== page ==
Category
Canadian Blended Whisky

Price
$30 (in Canada)

ABV
45%

Age
No age statement on bottle label, but we do know that Dark Horse is comprised of 12 year old rye whisky and 6 year old small pot rye.  Added to this is an 8% dollop of aged corn whisky and actual sherry wine has been added to the blend.  Very high rye content overall.  Aged in heavily charred American white oak barrels.

Nose (undiluted)
Dusty roses, black berries, cherries, very floral, raspberries.

Palate (undiluted)
Robust rye bread wrapped in sherry and prunes (in a good way), orange peel, red licorice and dried figs and strong brown sugar.  French roast coffee beans and cognac notes.  Nice!

Finish (undiluted)
Long lingering old port/cognac notes drying across the palate coupled with powder dry sherry.

General Impressions
The flavors are deeper, with notes of brown sugar, port, sherry, and of course plenty of rye, but the rye is swaddled in the aforementioned flavors that makes it truly interesting and very comforting at the same time.  The price and great quality make this what Teacher's Highland Cream once was to blended Scotch, great value/bargain blend.

No need to add water.  Great stuff!

In a match-up with Crown Royal Northern Harvest Rye, I am going to grab Dark Horse every time, save $5 and enjoy better flavors.

I ran into Davin de Kergommeaux at a recent whisky festival. He is the leading authority on Canadian whisky and if you want to learn more, please visit his website: http://www.canadianwhisky.org/  You will get plenty of ideas in your exploration of Canadian whisky and learn that this spirit is no longer simply the smooth cocktail mix of your parent's 1970s toga parties.

Cheers!


Jason Debly

P.S.  Crown Royal Northern Harvest Rye is no masterpiece of whisky.  For a masterpiece, see my next review.

23 comments:

  1. I would have to agree with this assessment. I think the Northern Harvest Rye is a solid purchase and worth spending some time with at $35. It probably wouldn't make my top 10 Canadian whisky list, (Lot 40, Wiser's Legacy, Mastersons 10 yo Rye, etc) but maybe something tickled Mr. Murray's palate. Nothing wrong with that. I just hope the rest of the world doesn't try it and think "that's the best Canada can do?" I hope instead they think "Hey, not bad, and only $35. What else do you have?"

    Now what do you recommend to purge the mental image of my parents in togas from memory?

    ReplyDelete
    Replies
    1. Wiser's Legacy! Now that is a whisky, as you have mentioned before. That is what people should be seeking out.

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    2. Mum's the word Jason on the Legacy. That's all I need is to see a "run" on that. Let the newbies have their CR Rye and Ginger ale.
      Leave the Legacy and Highwood "Ninety" for those who appreciate quality Canadian Whiskey at a decent price.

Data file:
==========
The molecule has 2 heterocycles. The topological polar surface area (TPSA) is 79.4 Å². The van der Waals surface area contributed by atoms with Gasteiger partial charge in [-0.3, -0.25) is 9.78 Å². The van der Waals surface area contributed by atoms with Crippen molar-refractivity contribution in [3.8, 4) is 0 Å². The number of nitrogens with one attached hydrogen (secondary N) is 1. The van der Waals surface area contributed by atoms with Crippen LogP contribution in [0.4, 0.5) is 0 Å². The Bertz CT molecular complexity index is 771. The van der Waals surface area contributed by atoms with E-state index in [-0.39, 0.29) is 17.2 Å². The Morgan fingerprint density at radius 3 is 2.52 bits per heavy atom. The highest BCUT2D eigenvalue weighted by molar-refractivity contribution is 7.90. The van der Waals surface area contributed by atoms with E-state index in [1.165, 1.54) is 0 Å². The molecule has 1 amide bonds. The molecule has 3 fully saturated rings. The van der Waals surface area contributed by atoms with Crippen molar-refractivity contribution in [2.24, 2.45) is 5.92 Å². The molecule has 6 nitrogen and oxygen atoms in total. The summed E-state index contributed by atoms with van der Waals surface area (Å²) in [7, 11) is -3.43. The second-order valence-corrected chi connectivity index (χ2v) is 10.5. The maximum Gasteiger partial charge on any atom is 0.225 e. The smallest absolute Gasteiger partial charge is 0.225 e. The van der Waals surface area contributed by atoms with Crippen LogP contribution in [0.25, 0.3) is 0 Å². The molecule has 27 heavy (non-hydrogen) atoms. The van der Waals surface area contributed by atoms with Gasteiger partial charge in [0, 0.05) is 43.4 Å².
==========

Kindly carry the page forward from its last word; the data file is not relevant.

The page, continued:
Cheers

      Delete
  2. I really enjoy your reviews Jason. I recently bought a couple of bottles of this Northern Harvest Rye because of all the hype, I find that it's decent for the $35.00 price tag but I have to admit that the Dark Horse is better and the price on that one just went down to $28.00!

    What's your take on the Lot no.40? I find that one to be a superior Canadian Rye whisky and it's only $40.00

    I have never had the chance to try the Wiser's Legacy and now it seems to have been delisted from NBLC's inventory.

    I will have to try the Gibson's 18 but it's up there in price at around $73.00 but it sounds like it's still good value for money.

    Anyways, thanks for your reviews. They are a greatr source of info and perspective.

    Charlie in Moncton

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    Replies
    1. The guys in my whisky club really like Lot 40. One of them is a big Canadian fan and really is a big fan of it. I tried it last night, but it was after some other ones. I have had it before, and it just does not ring my bell. Not bad by any means but not something i would buy.

      Gibson's 18 is now $72. I used to buy it when it was $39. It is a great Canadian whisky but at that price point I will generally buy Scotch first like Cragganmore 12 of Glenfiddich 15 Solera as I enjoy those more.

      Wiser's Legacy is very good but has disappeared from the shelves. Too bad.

      Thanks for the compliment on my reviews. I just try to be brutally honest, what with all the nice talk reviews and basically BS everywhere else, I owe it to myself and you readers to give the straight goods.

      Nice to hear from you.

      By the way, last night i tried Mortlach Very Rare, wow! What a single malt! THere are a few bottles in the province. $110 but worth it. Now that is a whisky that could contend for whisky of the year!